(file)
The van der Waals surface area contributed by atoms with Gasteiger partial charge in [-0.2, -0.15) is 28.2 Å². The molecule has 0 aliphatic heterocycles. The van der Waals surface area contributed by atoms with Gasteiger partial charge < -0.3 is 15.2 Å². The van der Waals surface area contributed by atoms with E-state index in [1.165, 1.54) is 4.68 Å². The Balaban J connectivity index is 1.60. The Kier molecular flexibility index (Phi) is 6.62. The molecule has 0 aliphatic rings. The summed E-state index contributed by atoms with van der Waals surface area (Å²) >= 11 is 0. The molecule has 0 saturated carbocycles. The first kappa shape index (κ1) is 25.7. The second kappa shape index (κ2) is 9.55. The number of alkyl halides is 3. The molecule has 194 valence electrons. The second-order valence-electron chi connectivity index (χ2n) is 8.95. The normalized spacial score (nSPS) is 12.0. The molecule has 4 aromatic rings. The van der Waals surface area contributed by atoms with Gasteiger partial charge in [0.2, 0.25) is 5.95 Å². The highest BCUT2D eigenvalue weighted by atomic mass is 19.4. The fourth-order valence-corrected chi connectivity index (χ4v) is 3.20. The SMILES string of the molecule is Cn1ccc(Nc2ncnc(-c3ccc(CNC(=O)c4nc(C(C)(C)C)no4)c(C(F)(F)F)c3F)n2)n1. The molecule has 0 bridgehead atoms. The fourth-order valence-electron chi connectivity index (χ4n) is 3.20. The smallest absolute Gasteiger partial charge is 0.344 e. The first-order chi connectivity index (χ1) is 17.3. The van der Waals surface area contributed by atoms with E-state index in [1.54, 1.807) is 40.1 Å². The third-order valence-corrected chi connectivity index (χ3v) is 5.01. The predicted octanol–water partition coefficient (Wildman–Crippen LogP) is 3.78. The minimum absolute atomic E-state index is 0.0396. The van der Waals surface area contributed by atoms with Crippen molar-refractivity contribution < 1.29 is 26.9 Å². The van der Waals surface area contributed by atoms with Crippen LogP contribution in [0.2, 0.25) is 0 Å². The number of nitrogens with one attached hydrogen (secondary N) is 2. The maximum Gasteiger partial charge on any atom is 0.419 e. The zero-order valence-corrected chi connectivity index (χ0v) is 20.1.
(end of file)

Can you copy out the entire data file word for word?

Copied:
The van der Waals surface area contributed by atoms with Gasteiger partial charge in [-0.2, -0.15) is 28.2 Å². The molecule has 0 aliphatic heterocycles. The van der Waals surface area contributed by atoms with Gasteiger partial charge < -0.3 is 15.2 Å². The van der Waals surface area contributed by atoms with E-state index in [1.165, 1.54) is 4.68 Å². The Balaban J connectivity index is 1.60. The Kier molecular flexibility index (Phi) is 6.62. The molecule has 0 aliphatic rings. The summed E-state index contributed by atoms with van der Waals surface area (Å²) >= 11 is 0. The molecule has 0 saturated carbocycles. The first kappa shape index (κ1) is 25.7. The second kappa shape index (κ2) is 9.55. The number of alkyl halides is 3. The molecule has 194 valence electrons. The second-order valence-electron chi connectivity index (χ2n) is 8.95. The normalized spacial score (nSPS) is 12.0. The molecule has 4 aromatic rings. The van der Waals surface area contributed by atoms with Gasteiger partial charge in [0.2, 0.25) is 5.95 Å². The highest BCUT2D eigenvalue weighted by atomic mass is 19.4. The fourth-order valence-corrected chi connectivity index (χ4v) is 3.20. The SMILES string of the molecule is Cn1ccc(Nc2ncnc(-c3ccc(CNC(=O)c4nc(C(C)(C)C)no4)c(C(F)(F)F)c3F)n2)n1. The molecule has 0 bridgehead atoms. The fourth-order valence-electron chi connectivity index (χ4n) is 3.20. The smallest absolute Gasteiger partial charge is 0.344 e. The first-order chi connectivity index (χ1) is 17.3. The van der Waals surface area contributed by atoms with E-state index in [1.54, 1.807) is 40.1 Å². The third-order valence-corrected chi connectivity index (χ3v) is 5.01. The predicted octanol–water partition coefficient (Wildman–Crippen LogP) is 3.78. The minimum absolute atomic E-state index is 0.0396. The van der Waals surface area contributed by atoms with Crippen molar-refractivity contribution < 1.29 is 26.9 Å². The van der Waals surface area contributed by atoms with Crippen LogP contribution in [0.2, 0.25) is 0 Å². The number of nitrogens with one attached hydrogen (secondary N) is 2. The maximum Gasteiger partial charge on any atom is 0.419 e. The zero-order valence-corrected chi connectivity index (χ0v) is 20.1.